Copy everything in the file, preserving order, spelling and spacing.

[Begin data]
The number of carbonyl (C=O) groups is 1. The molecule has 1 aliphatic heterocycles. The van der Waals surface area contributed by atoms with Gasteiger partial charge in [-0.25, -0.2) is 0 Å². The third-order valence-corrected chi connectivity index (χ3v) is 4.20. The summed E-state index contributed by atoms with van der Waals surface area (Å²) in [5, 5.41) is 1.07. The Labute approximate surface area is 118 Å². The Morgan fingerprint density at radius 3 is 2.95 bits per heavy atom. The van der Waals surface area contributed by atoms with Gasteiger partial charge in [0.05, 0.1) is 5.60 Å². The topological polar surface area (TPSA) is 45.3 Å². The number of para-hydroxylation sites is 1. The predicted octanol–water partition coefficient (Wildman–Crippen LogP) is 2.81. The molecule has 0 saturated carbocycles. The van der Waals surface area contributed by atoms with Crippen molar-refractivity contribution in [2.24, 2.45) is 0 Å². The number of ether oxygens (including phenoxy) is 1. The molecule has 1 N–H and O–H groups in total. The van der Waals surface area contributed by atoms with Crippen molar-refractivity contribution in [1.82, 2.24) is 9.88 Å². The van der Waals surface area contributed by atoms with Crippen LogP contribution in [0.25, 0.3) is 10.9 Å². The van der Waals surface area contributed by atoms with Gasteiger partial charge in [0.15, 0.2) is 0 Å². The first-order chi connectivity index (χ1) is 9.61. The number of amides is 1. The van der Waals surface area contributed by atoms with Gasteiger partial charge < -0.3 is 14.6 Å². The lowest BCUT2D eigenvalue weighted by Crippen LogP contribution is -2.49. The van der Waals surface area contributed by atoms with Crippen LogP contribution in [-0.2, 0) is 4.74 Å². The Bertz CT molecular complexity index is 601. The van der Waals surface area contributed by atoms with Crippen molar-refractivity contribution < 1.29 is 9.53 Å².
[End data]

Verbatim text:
The number of carbonyl (C=O) groups is 1. The molecule has 1 aliphatic heterocycles. The van der Waals surface area contributed by atoms with Gasteiger partial charge in [-0.25, -0.2) is 0 Å². The third-order valence-corrected chi connectivity index (χ3v) is 4.20. The summed E-state index contributed by atoms with van der Waals surface area (Å²) in [5, 5.41) is 1.07. The Labute approximate surface area is 118 Å². The Morgan fingerprint density at radius 3 is 2.95 bits per heavy atom. The van der Waals surface area contributed by atoms with Gasteiger partial charge in [0.05, 0.1) is 5.60 Å². The topological polar surface area (TPSA) is 45.3 Å². The number of para-hydroxylation sites is 1. The predicted octanol–water partition coefficient (Wildman–Crippen LogP) is 2.81. The molecule has 0 saturated carbocycles. The van der Waals surface area contributed by atoms with Crippen molar-refractivity contribution in [2.24, 2.45) is 0 Å². The number of ether oxygens (including phenoxy) is 1. The molecule has 1 N–H and O–H groups in total. The van der Waals surface area contributed by atoms with Crippen molar-refractivity contribution in [1.82, 2.24) is 9.88 Å². The van der Waals surface area contributed by atoms with Crippen LogP contribution in [0.25, 0.3) is 10.9 Å². The van der Waals surface area contributed by atoms with Gasteiger partial charge in [0.15, 0.2) is 0 Å². The first-order chi connectivity index (χ1) is 9.61. The number of amides is 1. The van der Waals surface area contributed by atoms with Gasteiger partial charge < -0.3 is 14.6 Å². The lowest BCUT2D eigenvalue weighted by Crippen LogP contribution is -2.49. The van der Waals surface area contributed by atoms with Crippen LogP contribution in [-0.2, 0) is 4.74 Å². The Bertz CT molecular complexity index is 601. The van der Waals surface area contributed by atoms with Crippen molar-refractivity contribution < 1.29 is 9.53 Å².